New Technologies are Fueling the Trend of Migrating Mission-Critical Apps to the Cloud

December 28, 2020

Cloud adoption has gone mainstream as now more than 90% of U.S. businesses use some type of cloud service for their IT infrastructure, and now, many enterprises are looking at migrating mission-critical applications to the cloud. This is a new trend, according to 451 Group, as the majority of U.S. enterprises have, up until this point, taken a slower phased approach to migrating applications to off-premise cloud environments.

The initial wave of enterprise cloud adoption consisted of “lift and shift” application migrations to the cloud. In these instances, organizations migrate existing on-premise applications to off-premise hosted cloud environments with minimal changes to the application code. The primary target workloads here are non-mission critical, such as dev/test, UAT, QA and sandbox. These applications are low hanging fruit to migrate, and enterprises see an immediate benefit of off-loading the management and maintenance burden to third-party Managed Service Providers (MSPs).

With the rapid momentum of Artificial Intelligence (AI), Machine Learning (ML) and 5G, enterprises are quickly shifting IT strategies to incorporate these technologies into their digital transformation and modernization efforts. AI, ML, IoT and 5G are powering new market opportunities and revenue streams such as telemedicine, smart cities and big data analytics by providing high performance and automated machine-based analytics, primarily at the edge of networks where the data is both created and consumed.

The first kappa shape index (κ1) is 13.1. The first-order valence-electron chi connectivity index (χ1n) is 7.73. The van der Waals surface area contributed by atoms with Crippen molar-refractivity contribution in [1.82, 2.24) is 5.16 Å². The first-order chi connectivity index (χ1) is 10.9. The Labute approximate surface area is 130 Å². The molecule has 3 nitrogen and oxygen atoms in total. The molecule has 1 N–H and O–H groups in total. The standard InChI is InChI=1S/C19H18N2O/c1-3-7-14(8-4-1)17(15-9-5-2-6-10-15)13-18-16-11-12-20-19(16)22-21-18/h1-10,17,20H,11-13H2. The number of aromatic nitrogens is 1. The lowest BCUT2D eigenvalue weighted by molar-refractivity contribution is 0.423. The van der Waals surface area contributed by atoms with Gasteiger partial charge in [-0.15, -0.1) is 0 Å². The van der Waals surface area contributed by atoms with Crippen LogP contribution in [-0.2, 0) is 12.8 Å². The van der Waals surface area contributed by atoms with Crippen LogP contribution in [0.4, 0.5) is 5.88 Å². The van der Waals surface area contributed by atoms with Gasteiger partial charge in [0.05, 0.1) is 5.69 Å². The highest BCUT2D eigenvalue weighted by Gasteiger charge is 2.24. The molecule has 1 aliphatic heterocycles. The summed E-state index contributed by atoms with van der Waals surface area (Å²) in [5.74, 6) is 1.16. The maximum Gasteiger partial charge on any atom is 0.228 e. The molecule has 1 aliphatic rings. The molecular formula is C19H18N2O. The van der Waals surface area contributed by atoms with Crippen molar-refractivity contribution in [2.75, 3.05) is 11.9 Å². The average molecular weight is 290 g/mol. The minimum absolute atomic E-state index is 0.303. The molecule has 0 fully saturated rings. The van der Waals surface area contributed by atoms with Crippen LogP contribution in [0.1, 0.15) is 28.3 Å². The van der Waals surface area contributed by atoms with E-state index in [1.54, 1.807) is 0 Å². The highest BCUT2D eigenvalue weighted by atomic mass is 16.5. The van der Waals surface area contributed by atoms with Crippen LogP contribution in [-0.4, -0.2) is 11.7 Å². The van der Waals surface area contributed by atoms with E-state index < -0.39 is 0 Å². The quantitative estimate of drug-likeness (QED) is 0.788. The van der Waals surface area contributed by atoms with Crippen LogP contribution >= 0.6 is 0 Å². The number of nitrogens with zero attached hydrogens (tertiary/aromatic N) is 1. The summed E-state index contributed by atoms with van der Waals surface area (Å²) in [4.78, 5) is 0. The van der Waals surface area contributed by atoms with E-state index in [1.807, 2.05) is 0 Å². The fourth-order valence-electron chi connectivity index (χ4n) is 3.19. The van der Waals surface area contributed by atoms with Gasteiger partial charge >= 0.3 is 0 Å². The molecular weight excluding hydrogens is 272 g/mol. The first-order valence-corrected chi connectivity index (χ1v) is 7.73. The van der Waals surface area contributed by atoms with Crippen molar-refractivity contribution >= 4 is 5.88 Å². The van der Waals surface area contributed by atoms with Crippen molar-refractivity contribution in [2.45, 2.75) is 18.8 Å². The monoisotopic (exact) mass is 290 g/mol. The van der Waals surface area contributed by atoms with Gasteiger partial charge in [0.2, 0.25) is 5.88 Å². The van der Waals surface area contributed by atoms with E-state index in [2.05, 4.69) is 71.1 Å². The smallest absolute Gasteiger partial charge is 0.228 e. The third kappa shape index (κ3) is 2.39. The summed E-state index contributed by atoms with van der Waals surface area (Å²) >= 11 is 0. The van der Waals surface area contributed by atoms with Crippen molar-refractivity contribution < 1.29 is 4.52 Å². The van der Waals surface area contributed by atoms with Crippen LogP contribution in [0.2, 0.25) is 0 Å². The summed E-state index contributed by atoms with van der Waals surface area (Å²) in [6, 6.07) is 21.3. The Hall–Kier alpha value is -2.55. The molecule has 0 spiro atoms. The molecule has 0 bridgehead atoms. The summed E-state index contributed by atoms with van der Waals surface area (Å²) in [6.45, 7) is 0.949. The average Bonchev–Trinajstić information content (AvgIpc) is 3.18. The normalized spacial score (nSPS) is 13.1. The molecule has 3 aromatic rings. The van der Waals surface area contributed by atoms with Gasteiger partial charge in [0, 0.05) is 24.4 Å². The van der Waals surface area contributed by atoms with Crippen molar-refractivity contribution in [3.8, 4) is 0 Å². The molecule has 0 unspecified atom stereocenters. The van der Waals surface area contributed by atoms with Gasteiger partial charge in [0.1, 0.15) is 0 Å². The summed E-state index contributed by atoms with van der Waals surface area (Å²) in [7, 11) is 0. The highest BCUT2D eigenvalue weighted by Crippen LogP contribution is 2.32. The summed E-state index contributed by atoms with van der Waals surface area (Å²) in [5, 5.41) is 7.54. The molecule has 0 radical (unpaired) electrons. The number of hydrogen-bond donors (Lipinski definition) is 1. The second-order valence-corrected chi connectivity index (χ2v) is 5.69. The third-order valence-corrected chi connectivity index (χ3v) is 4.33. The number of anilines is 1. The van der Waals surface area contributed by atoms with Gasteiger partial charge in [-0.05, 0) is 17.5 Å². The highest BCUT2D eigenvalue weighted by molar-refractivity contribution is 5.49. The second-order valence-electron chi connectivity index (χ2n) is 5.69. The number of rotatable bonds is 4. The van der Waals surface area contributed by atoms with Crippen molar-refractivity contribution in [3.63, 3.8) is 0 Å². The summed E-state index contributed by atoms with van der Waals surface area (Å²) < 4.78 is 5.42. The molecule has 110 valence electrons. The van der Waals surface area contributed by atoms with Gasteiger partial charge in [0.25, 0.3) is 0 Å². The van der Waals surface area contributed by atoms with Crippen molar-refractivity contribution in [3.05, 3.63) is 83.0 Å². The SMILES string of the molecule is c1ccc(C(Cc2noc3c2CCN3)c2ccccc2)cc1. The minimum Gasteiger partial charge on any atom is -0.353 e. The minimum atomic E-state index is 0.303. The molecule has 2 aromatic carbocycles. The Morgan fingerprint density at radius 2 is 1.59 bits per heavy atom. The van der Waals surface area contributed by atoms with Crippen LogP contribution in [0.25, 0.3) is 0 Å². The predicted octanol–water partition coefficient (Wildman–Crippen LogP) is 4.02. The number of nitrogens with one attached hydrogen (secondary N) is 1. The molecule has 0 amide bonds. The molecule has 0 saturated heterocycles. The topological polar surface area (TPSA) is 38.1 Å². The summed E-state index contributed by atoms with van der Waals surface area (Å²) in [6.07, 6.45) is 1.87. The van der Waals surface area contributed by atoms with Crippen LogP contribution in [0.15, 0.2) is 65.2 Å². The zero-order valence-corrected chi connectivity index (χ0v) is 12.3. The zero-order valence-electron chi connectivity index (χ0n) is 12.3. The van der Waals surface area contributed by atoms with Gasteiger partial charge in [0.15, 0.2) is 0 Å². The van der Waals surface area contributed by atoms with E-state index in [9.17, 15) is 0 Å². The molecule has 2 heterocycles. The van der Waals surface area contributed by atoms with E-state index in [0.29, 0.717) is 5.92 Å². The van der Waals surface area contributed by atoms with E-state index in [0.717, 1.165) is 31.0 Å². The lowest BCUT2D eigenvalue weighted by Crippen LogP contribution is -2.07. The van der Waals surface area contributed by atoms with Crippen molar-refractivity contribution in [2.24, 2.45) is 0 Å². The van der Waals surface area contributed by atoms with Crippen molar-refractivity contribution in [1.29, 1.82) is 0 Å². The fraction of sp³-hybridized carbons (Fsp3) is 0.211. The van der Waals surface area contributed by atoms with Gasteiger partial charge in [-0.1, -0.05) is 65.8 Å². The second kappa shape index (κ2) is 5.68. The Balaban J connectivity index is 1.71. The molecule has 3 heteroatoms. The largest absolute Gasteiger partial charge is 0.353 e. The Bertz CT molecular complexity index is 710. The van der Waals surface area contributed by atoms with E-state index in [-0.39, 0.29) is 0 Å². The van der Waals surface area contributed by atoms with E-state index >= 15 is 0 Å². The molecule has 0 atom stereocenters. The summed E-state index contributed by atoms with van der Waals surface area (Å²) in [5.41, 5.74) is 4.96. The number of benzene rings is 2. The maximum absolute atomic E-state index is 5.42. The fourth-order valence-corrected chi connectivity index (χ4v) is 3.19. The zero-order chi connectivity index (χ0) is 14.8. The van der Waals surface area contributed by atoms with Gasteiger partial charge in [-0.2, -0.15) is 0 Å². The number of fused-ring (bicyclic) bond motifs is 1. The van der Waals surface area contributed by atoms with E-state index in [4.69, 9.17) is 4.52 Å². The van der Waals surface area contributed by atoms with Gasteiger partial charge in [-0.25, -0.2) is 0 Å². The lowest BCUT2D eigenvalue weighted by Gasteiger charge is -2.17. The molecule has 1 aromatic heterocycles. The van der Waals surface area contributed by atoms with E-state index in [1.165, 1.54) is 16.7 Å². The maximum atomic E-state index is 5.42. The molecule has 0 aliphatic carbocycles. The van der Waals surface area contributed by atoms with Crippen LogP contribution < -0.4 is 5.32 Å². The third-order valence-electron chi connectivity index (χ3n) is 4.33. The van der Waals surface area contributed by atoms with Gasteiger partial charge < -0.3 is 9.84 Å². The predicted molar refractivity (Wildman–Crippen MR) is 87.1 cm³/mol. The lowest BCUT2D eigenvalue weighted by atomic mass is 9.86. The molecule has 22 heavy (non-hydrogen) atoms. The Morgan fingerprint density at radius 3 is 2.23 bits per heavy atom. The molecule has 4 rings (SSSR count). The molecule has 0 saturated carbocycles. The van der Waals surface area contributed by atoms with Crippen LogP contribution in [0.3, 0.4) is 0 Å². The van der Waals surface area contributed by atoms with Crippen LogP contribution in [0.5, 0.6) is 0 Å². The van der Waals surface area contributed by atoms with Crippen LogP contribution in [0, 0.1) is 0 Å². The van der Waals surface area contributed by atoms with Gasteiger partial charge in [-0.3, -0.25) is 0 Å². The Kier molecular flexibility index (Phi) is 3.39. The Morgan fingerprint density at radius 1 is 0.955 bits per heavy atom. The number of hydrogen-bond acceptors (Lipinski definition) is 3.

To capitalize on this trend, organizations are shifting the focus of their modernization efforts to include refactoring their mission-critical applications to incorporate these emerging technologies while simultaneously taking advantage of the benefits of cloud. According to 451 Research, there has been a 5% jump in application refactoring and shifting to become cloud-native because of the perceived benefits and advantages that enterprises will experience. “We believe hybrid environments will be part of the mix as enterprises’ digital transformation efforts lead to the creation of composite applications featuring workflow processes such as database lookups, payment processing and AI/ML that may be distributed across different workload execution venues.” [1]

This is a complicated process that involves re-architecting and redesigning existing applications using cloud-native frameworks and migrating the application to an off-premise cloud environment. These efforts are complex, time-consuming, expensive and potentially risky, especially if executed without the assistance of an experienced MSP with a long track record of designing, implementing and migrating applications from on-premise environments to the cloud while in production.   

New Technologies are Fueling the Trend of Migrating Mission-Critical Apps to the Cloud

Well aware of the risk and financial burden associated with these endeavors, enterprises continue to embark on these elaborate modernization efforts because of the massive competitive advantage they will gain from completing the transition. In fact, according to numerous IT analyst firms, 90% of enterprise applications will be AI-enabled by 2025.

A hybrid IT strategy is better than a one-size-fits-all approach because businesses have more choices about infrastructure and can do the following more cost effectively:

Whether the end-user is internal or external, data-rich applications drive innovation in customer service, such as one-day deliveries in B2B and B2C commerce or shorter wait times at government agencies.

Applications and services that are customer facing or influence the customer experience are good candidates to move to a hybrid infrastructure.

Some local, state or federal requirements may dictate that your customer-facing data stay local. Also, since it’s easier to audit in colocation platforms, you can offer your customers more control and transparency.

[1]451 Research, Legacy mission-critical apps increasingly getting the cloud-native touch, 2020

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